What is the Deal with Catholics and Relics?

In many major cities, Catholic churches are a sought-out destination for tourists, due to the beauty of the church’s architecture or the priceless pieces of art contained there. But for Catholics, many of these churches are sought out for the relics they contain (and the Real Presence of Jesus in the Eucharist, of course!). From bones and tongues to chains and garments, relics are the physical remains or personal effects of a saint that have been preserved as a tangible memorial. Catholics venerate these relics and use them as a way to connect with the saints as they seek their intercession.

But some might see Catholics lining up to venerate a dead person’s heart and think it’s weird, inappropriate, or downright wrong. Recently on St. Joseph’s Workshop, Fr. Matthew Spencer, OSJ explained why Catholics venerate relics, and how they line up with Catholic theology and spirituality. He said:

“I love relics. I love the traditions that we have as a Church. I know some people who are not Catholics turn up their noses, or cringe, or maybe imagine that Catholics have a fascination with these things that is not appropriate.

But the way that we Catholics look at it is that, just as we have this great appreciation for our bodies as temples of the Holy Spirit, we realize that our bodies are meant to be raised from the dead, that there is an intrinsic connection between our bodies and our spirits that God will rejoin at the resurrection of the dead. You and I, we appreciate that reality, we honor that reality.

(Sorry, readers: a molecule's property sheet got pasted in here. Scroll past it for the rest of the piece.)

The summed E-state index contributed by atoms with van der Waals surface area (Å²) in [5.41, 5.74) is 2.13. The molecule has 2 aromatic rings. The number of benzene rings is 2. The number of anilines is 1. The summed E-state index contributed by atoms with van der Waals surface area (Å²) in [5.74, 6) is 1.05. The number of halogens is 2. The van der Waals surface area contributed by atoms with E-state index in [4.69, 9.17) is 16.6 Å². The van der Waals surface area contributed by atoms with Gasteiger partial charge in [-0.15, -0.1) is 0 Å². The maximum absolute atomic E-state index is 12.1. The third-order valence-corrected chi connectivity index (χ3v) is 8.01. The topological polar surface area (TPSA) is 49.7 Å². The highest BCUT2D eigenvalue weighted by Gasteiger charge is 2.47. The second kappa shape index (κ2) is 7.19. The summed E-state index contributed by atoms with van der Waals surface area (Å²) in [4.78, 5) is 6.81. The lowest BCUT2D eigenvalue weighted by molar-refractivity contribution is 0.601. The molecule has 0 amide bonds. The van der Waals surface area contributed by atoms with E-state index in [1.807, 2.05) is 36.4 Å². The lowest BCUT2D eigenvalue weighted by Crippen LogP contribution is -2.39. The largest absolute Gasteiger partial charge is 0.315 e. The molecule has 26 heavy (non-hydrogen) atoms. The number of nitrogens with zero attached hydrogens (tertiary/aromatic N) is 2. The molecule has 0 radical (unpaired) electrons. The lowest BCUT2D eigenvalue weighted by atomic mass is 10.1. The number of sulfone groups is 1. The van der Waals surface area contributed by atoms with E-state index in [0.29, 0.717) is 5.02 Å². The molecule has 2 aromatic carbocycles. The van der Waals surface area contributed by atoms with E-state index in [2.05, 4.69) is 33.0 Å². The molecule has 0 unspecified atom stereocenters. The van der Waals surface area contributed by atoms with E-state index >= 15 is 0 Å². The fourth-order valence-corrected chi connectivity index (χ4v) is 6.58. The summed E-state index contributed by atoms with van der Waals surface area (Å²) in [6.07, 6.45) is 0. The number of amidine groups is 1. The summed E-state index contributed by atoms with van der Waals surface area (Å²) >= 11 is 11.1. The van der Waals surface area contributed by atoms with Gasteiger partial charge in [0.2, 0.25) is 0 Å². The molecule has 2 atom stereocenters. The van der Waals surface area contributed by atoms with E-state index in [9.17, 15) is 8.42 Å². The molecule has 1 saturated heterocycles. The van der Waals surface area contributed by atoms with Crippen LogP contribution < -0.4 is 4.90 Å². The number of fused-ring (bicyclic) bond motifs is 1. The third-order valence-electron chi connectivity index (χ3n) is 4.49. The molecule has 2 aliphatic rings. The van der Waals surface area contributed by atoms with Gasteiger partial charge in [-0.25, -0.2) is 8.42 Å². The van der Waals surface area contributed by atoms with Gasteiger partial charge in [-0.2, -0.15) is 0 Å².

What I love is that, as Catholics, we appreciate so much the physicality of what it means to be a human being. That is to say that our lives, yes, include a very important spiritual component, but that we express that spiritual life in our bodies. When we go to pray, you and I sit, we kneel, we stand. We have our hands folded, we make the Sign of the Cross with our hand.

I mean, we could pray without having any of these external postures or gestures. But as Catholics we believe that we are using our whole body to pray, and we believe that our body represents, in a certain way, who we are deep down. That’s the only way we have to share with each other, by using the five senses that we have, right? And so we’re able to interact with each other in that way.

And I love that about our Church. It’s why you and I have such a great focus on the sacraments, and why Jesus Himself gives us the seven sacraments and reminds us of their importance. Because you and I have an encounter with God and encounter His grace through physicality, through external signs made present, that present an invisible reality to us.

Can we be in communion spiritually with Jesus? Yes, and we should regularly ask for that communion with Him. But we can also be in sacramental communion with Jesus as well, by receiving His Body, Blood, Soul and Divinity under the forms of bread and wine. And we are able to experience very tangibly the presence of Jesus in our mouths and in our very bodies.

[Relics] are an opportunity to be in connections with saints who have gone before us for centuries. …Realize this connection that you have to your brothers and sisters, the saints, who have gone before us. Realize that they want to intercede for you, and that you and I as human beings remain united with all of those that go before us.”

Listen to the full reflection below:

St. Joseph’s Workshop with Father Matthew Spencer airs weekdays at 7:00 p.m. Eastern/4:00 p.m. Pacific on Relevant Radio® and the Relevant Radio App.